Rich history of Native American and Pioneer Settlers
Time: Monday – Friday, 9 am 5 pm & Saturday: 9 am – 3 pm
Location: 87 Peachtree Street Murphy, NC 28906
Celebrating Cherokee traditions and pioneer days. The Cherokee County Historical Museum displays the rich history of Native American and pioneer settlers in the far-western corner of the state. The museum is housed in a historic Carnegie Library building in downtown Murphy.
The Museum’s exhibits include:
- a collection of over 2,000 Cherokee artifacts, assembled over a span of fifty years by local resident Arthur Palmer
- 40 exhibit panels with drawings and photographs that interpret local Cherokee history and culture
- antique farm implements and vintage household items (many hand-made) used by early pioneer settlers in the county
- over 700 collectible dolls, donated by local resident Louise Kilgore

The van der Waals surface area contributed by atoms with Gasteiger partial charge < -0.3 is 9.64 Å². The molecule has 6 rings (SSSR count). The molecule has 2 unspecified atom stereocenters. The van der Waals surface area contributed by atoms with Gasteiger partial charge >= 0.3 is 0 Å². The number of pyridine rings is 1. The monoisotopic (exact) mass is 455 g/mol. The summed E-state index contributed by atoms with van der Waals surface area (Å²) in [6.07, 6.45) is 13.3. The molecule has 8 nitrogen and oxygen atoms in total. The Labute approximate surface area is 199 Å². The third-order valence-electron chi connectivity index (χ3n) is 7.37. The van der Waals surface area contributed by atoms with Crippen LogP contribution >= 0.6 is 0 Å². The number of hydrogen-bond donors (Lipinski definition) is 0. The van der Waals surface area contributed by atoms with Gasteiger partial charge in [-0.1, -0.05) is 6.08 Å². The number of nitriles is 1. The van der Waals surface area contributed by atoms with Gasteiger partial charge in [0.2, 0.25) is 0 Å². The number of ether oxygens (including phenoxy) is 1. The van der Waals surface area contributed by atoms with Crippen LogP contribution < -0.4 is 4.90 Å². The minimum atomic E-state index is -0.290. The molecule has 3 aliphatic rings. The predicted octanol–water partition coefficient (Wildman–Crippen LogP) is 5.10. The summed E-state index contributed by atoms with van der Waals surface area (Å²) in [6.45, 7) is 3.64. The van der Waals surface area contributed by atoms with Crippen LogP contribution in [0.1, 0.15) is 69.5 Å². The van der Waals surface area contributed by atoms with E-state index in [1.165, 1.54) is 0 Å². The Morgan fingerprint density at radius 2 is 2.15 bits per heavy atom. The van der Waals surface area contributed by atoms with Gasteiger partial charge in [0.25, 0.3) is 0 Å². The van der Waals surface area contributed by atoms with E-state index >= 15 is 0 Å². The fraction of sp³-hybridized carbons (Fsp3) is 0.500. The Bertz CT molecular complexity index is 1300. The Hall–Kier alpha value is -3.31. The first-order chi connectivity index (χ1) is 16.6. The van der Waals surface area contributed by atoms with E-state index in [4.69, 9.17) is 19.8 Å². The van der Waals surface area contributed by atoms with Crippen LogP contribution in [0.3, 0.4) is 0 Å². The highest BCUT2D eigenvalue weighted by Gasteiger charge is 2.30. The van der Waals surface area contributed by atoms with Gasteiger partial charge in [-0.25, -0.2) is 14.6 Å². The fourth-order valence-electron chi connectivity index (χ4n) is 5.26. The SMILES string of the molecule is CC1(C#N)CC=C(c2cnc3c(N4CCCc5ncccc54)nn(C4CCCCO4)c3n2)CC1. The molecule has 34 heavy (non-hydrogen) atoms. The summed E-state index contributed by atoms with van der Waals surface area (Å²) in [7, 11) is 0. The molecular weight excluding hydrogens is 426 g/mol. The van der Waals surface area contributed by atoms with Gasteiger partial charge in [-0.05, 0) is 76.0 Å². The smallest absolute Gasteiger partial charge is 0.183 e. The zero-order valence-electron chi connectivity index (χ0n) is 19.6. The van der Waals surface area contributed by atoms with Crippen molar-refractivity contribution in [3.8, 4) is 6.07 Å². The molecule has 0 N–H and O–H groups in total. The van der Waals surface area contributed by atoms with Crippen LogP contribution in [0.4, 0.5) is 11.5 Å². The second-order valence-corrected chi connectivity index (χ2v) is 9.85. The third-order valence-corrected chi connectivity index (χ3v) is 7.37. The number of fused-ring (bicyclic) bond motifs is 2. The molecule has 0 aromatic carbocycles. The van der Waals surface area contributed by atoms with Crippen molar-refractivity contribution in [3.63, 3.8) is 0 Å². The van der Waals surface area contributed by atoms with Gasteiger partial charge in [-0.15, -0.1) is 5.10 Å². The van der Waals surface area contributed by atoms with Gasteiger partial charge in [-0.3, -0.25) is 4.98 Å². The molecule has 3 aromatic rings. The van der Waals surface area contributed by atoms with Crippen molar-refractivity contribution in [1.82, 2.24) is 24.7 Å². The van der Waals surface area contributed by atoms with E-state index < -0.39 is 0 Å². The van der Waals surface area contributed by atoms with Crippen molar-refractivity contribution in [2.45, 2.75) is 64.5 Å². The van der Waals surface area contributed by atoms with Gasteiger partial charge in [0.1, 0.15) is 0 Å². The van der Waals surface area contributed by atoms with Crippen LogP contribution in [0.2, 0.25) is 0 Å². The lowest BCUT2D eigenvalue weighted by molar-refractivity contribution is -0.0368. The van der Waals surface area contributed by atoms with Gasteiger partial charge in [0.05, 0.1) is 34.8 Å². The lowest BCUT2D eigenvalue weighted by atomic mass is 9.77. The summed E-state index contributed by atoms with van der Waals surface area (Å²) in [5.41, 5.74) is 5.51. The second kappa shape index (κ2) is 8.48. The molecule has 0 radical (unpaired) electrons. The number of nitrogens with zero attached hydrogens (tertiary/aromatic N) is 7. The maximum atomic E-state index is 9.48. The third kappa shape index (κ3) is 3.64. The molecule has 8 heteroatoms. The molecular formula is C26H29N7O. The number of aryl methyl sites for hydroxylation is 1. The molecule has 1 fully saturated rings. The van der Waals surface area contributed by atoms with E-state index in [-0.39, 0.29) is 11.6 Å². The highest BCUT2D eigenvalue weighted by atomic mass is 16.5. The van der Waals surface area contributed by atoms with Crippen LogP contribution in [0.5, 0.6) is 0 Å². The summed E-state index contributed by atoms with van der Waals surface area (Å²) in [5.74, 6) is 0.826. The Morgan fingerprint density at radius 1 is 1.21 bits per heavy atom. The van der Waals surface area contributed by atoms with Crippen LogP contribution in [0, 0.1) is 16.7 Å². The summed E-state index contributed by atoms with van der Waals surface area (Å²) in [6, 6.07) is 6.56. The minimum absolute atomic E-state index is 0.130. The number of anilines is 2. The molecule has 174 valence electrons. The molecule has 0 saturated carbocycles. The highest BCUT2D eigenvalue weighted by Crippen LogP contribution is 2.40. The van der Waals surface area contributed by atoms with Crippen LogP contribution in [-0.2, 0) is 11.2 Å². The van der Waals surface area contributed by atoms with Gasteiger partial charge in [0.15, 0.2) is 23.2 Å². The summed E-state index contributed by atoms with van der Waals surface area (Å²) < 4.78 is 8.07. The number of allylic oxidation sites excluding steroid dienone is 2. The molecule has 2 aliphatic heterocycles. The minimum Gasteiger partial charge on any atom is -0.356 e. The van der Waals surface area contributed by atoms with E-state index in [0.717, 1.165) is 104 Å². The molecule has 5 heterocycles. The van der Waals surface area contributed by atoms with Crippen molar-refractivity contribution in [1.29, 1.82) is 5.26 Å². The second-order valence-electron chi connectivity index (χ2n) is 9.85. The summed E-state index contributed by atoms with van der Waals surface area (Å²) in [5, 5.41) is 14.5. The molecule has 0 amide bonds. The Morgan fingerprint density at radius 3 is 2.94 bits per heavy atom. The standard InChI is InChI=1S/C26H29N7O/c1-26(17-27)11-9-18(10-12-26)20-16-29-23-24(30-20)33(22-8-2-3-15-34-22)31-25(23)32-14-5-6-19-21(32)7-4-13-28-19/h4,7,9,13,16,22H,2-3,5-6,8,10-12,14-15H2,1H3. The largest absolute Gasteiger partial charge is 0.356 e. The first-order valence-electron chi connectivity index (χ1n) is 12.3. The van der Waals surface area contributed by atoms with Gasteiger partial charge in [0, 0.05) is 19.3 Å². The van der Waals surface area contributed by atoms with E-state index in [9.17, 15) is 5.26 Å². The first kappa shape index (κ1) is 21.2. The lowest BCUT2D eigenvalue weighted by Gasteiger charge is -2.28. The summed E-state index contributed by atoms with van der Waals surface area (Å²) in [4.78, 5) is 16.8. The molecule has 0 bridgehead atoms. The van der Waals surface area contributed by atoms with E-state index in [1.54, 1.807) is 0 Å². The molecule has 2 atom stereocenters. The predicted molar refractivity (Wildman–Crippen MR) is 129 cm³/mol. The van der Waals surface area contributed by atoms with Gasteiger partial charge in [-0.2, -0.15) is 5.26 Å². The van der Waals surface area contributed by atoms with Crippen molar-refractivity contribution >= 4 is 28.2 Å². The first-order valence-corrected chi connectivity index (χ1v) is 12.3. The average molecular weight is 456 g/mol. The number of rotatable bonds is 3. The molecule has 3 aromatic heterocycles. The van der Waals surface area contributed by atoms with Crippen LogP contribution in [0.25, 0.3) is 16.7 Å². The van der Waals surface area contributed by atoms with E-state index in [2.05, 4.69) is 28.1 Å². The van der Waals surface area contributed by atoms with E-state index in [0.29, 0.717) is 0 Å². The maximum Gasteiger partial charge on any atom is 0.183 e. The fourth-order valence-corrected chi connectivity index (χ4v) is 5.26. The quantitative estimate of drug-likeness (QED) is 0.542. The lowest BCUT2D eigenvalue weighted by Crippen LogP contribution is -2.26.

Trail of Tears National Historic Trail. The museum serves as an interpretive center for the Trail of Tears National Historic Trail. Murphy was the site of Fort Butler, one of the main holding areas for Cherokees who were being removed from North Carolina in the 1830’s. Other sites in and around Murphy play a prominent role in Cherokee history, mythology, and culture. The museum houses a replica of the log cabin dwellings used by the Cherokee residents of the area at the time of their removal. This type of dwelling was also typical of that used by pioneer settlers, many of whom moved into the vacated Cherokee cabins. In front of the building rests an ancient stone turtle carved from soapstone that is associated with a Cherokee creation legend.